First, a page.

Last May, Mr Wallis was delighted to be invited to Buckingham Palace for a garden party after being given the prestigious High Sheriff of Lancashire award for a 2018 educational project he led commemorating the centenary of the Armistice.
‘The Great War Remembered’, written by Mr Wallis, was a spectacular production involving the local community and 700 pupils from not only Barnacre Road, but ten other primaries and two secondary schools.
His subsequent invitation to Buckingham Palace was delayed by Covid.
Parents feared the worst a shortly after the Ofsted inspection, when they were suddenly sent a letter from Ms Banks telling them that Mr Wallis was on ‘long term sickness absence’
Following Ms Perry’s death, the National Education Union, school leaders’ union NAHT and the Association of School and College Leaders all called for inspections to be halted, but the Department for Education insisted that inspections were ‘hugely important’.
A statement from her family said: ‘We are in no doubt that Ruth’s death was a direct result of the pressure put on her by the process and outcome of an Ofsted inspection at her school.
‘We do not for an instant recognise Ofsted’s ‘inadequate’ judgement as a true reflection of Ruth’s exemplary leadership or of the wonderful school she led.’
They accused inspectors of reaching conclusions that were ‘sensationalist and drawn from scant evidence’.
And Paul Whiteman, general secretary of school leaders’ union NAHT, said: ‘Something has to change.
‘Whilst it should never take a tragedy like this to prompt action, this has to be a watershed moment.’
Ruth Perry (pictured) took her own life in January after being told Ofsted were going to downgrade her school to inadequate
Lancashire County Council issued a statement from the Barnacre Road school’s Associate Head Jo Banks, who said: ‘Everyone is bitterly disappointed with the overall rating, though were pleased to be rated ‘good’ in two categories.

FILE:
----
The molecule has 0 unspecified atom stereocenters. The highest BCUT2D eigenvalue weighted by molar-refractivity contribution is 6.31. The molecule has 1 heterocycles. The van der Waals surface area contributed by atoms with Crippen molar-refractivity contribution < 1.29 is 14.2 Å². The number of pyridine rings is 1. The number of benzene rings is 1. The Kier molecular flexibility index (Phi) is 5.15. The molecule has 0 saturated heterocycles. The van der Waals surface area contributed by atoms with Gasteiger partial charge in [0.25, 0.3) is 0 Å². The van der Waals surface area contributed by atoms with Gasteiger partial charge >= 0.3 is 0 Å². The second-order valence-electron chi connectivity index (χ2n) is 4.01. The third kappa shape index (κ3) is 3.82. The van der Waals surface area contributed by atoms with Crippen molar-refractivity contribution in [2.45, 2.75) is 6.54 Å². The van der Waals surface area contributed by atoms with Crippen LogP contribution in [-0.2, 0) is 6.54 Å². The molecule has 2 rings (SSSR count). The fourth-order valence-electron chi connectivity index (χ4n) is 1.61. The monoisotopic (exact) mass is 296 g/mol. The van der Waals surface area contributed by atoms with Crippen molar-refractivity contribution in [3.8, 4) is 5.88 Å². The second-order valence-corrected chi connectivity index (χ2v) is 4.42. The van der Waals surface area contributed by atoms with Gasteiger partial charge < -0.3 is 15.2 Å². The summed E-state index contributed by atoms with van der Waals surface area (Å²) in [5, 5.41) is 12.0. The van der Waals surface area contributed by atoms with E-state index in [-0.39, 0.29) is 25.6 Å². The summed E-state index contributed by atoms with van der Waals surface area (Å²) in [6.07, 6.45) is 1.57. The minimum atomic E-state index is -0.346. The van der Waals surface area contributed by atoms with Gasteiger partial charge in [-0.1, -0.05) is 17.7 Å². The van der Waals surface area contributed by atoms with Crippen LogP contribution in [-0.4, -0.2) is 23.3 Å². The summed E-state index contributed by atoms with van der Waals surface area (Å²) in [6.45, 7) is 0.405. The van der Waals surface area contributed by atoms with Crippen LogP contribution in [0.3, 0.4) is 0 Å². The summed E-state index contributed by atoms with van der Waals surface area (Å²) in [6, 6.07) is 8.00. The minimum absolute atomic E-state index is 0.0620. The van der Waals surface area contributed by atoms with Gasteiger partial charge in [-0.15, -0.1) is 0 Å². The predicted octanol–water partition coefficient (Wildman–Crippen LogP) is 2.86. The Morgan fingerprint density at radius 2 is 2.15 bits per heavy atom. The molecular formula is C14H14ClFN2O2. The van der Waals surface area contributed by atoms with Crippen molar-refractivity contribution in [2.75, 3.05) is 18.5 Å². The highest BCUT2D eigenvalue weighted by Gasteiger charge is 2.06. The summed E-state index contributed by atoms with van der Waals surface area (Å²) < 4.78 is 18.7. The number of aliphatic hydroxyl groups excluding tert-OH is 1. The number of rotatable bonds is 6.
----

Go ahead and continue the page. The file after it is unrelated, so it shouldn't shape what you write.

‘We will strive to improve standards and have taken swift action to address the inspector’s findings.
‘We are working closely with Lancashire County Council Monitoring an Intervention Team, who are providing staff with the guidance and training needed.
‘The first phase of a detailed action plan is now beginning to be implemented across the school.
‘A robust audit and review of our SEN provision has been competed, with staff training on interventions planned for the end of this term.
‘The Early Years curriculum has also been reviewed and overhauled, with support from a foundation teacher from an ‘outstanding’ Early Years school.
‘We are also supporting staff who are understandably upset by Ofsted’s findings.
‘Though staff are saddened at the inspector’s overall findings, we were pleased to see that the inspector noted that Pupils rise to leaders’ high expectations for behaviour and conduct.
‘Pupils also show consideration and respect for their classmates, with the inspector stating that pupils’ relationships with staff are equally positive.
‘The inspector noted that leaders deal with instances of bullying effectively and concluded that pupils are safe and happy at the school.
‘Despite the positives, we know we have fallen way below our high standards.
‘Parents have been kept fully informed of the situation and I would like to reassure them that we are committed to doing whatever it takes to turn things around as soon as is physically possible.
‘The school’s governing body are fully behind the leadership team and, following a review of their own governance, look forward to the improvement process.’